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Albums of the Week: From Olly Murs to Emeli Sande

Published 18/11/2016

Tired sounding: Emeli Sande’s new album lacks energy
Tired sounding: Emeli Sande’s new album lacks energy

Belfast band Arborist shares Home Burial while Emeli Sande presents Long Live The Angels and Olly Murs returns with 24 Hrs. We round up the best of this week’s releases.

Emeli Sande - Long Live The Angels

Is Emeli Sande bored? A lot of Long Live The Angels, follow-up to the phenomenally successful Our Version Of Events, comes off as a singer still looking around. Her voice is as beautiful as ever, nailing that echoey soul sound, but overall it’s a bit committee-built. This might be because of the album’s structure, telling the story of Sande’s renewal after her divorce, with a subdued first half giving way to a livelier second. Fine on paper, less so when individual songs don’t land, or when the first half feels so tightly weighed down. Give Me Something is tired and laid back, while Hurts, the album’s first single, tries too hard with its clapping and manic violins. But then, just when you forget how good her music can sound, she pulls out something amazing: I’d Rather Not is spine-chilling and Breathing Underwater is an emotional earworm. Sande is undeniably talented, shame that here she rarely finds her full footing.

7/10

Tom Chapple

Arborist - Home Burial

That Arborist named their debut album after DIY interment is a clue to its tone — this isn’t a summer party album. But the Belfast band’s luscious mix of harmonies, guitars and strings bringing strong flavours of Americana and melodic indie together into an aural road trip. The band’s cult following has not been hurt by the support of Pixies and Breeders’ icon Kim Deal, who lent her vocals to Arborist’s 2015 debut single, Twisted Arrow, featured here. The themes of death, ageing and family might, when read in the cold light of day, seem bleak in the extreme; but Mark McCambridge and co have put together a collection of songs with a strong vein of soul through them.

8/10

David Wilcock

Olly Murs - 24Hrs

If any solo artist shows how to make a success of The X Factor, it’s got to be Olly Murs. As well as TV presenting and massive arena tours, this is his fifth album since he came second in the talent show in 2009. Clearly on a philosophy of if it ain’t broke... 24 Hrs is a catchy collection of radio-friendly pop, detailing the trials and tribulations of luurrve — squarely aimed to please his legions of fans. If you didn’t like his previous work, this is unlikely to convert you. First single and album opener You Don’t Know Love sets the tone for a slightly more broken-hearted Olly. Grow Up and 24 Hrs address failed relationships, while the lyrics to Read My Mind and Unpredictable focus on flings rather than finding The One. Of course, even the ballads come with earworm choruses, but with stripped-back closer Flaws, Olly shows he still has a great voice under all that production.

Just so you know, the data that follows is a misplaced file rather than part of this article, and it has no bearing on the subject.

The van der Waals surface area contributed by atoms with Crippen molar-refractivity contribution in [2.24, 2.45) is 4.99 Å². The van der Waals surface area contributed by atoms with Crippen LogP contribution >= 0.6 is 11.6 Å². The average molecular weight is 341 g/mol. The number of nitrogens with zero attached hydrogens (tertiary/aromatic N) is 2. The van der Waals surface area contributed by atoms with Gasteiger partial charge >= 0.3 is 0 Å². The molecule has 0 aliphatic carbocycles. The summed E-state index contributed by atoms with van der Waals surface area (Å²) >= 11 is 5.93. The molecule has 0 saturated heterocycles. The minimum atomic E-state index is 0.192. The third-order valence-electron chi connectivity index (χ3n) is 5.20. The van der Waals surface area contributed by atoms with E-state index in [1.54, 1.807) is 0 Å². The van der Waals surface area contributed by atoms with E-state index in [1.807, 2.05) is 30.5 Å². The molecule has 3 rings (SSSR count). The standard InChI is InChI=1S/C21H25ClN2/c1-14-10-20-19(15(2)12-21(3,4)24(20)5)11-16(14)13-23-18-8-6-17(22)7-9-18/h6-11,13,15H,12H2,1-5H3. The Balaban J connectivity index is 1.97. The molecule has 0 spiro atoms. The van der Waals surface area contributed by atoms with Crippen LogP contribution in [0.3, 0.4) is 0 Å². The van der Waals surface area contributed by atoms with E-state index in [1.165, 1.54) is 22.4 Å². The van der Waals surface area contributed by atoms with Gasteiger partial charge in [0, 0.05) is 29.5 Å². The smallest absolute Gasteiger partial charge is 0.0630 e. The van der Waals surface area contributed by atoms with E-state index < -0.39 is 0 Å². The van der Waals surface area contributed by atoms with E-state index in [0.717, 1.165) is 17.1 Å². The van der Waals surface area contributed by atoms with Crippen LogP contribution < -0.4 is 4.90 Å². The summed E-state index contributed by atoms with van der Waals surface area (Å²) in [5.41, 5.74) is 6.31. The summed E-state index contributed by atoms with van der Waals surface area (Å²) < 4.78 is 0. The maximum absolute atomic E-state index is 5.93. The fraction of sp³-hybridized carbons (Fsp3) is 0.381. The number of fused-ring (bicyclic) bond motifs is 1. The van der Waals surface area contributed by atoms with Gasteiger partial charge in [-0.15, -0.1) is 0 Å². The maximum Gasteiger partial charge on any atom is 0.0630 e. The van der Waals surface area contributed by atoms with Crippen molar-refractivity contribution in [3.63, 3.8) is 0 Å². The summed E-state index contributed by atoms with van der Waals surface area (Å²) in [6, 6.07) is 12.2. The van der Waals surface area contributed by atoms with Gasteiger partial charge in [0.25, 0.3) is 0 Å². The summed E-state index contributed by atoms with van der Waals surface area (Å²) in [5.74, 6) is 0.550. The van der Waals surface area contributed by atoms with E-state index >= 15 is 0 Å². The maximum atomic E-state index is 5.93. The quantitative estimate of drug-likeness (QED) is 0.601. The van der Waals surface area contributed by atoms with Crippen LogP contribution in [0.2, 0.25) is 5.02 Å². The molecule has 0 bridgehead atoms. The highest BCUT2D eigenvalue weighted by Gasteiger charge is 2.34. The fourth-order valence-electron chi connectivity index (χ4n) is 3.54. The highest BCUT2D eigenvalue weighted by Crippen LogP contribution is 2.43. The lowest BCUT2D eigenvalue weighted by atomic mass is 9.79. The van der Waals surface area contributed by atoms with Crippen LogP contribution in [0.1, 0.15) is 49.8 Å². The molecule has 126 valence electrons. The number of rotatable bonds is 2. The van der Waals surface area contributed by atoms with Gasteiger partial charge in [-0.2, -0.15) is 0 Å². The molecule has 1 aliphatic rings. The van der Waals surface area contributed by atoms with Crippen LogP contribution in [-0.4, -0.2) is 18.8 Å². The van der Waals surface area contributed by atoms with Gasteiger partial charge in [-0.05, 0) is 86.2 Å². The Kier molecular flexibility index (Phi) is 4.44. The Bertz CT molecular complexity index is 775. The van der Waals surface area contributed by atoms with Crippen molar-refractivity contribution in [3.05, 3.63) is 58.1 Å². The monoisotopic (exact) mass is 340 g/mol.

7/10

Natalie Bowen

Cerrone - Red Lips

On the back of Giorgio Moroder’s comeback via Daft Punk a few years ago, French disco producer and songwriter Cerrone attempts a revival of his own with Red Lips. Adopting the same approach as Daft Punk’s Random Access Memories, the album was recorded mainly with live studio musicians, and with a host of special guests including Hot Chip’s Alexis Taylor, Afrobeat drumming legend Tony Allen and soul star Aloe Blacc. Although very slick and fun, the formula tends to wear a little thin over the course of an album, but in short blasts this could light up a dance floor, no problem.

6/10

Rob Barker

Sting - 57th & 9th

This would be retro if it wasn’t Sting still being Sting. Now 65, his voice has the same gravelly yearning it did way back in the Eighties. In fact, he’s heavily reliant on his earlier sound, with little experimentation except for rockier riffs. Hardcore swooning Sting fans will no doubt be content. If You Can’t Love Me has a velvety, bluesy feel to it, despite the bleak lyrical content (“How can I live in this broken world?”), Down, Down, Down sets a strange, melancholy pace while Inshallah, overlaid with keening strings, talks at winding length of the war in Syria. A motley collection.

6/10

Ella Walker

Belfast Telegraph

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